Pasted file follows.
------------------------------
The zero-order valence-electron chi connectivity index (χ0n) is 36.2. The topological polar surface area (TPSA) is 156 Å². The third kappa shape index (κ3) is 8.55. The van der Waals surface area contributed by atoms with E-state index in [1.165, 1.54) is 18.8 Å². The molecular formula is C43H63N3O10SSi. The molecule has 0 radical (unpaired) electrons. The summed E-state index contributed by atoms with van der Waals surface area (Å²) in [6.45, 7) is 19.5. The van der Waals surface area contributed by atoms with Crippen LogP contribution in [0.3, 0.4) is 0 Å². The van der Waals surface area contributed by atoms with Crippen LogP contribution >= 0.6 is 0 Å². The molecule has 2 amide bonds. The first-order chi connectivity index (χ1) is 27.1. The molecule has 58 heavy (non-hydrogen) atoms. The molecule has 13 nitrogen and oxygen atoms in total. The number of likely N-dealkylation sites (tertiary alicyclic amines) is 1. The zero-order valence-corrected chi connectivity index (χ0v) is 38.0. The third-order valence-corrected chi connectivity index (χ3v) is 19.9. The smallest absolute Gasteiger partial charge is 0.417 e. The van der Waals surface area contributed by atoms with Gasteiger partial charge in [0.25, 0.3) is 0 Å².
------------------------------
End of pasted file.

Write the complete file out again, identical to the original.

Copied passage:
The zero-order valence-electron chi connectivity index (χ0n) is 36.2. The topological polar surface area (TPSA) is 156 Å². The third kappa shape index (κ3) is 8.55. The van der Waals surface area contributed by atoms with E-state index in [1.165, 1.54) is 18.8 Å². The molecular formula is C43H63N3O10SSi. The molecule has 0 radical (unpaired) electrons. The summed E-state index contributed by atoms with van der Waals surface area (Å²) in [6.45, 7) is 19.5. The van der Waals surface area contributed by atoms with Crippen LogP contribution in [0.3, 0.4) is 0 Å². The van der Waals surface area contributed by atoms with Crippen LogP contribution >= 0.6 is 0 Å². The molecule has 2 amide bonds. The first-order chi connectivity index (χ1) is 27.1. The molecule has 58 heavy (non-hydrogen) atoms. The molecule has 13 nitrogen and oxygen atoms in total. The number of likely N-dealkylation sites (tertiary alicyclic amines) is 1. The zero-order valence-corrected chi connectivity index (χ0v) is 38.0. The third-order valence-corrected chi connectivity index (χ3v) is 19.9. The smallest absolute Gasteiger partial charge is 0.417 e. The van der Waals surface area contributed by atoms with Gasteiger partial charge in [0.25, 0.3) is 0 Å².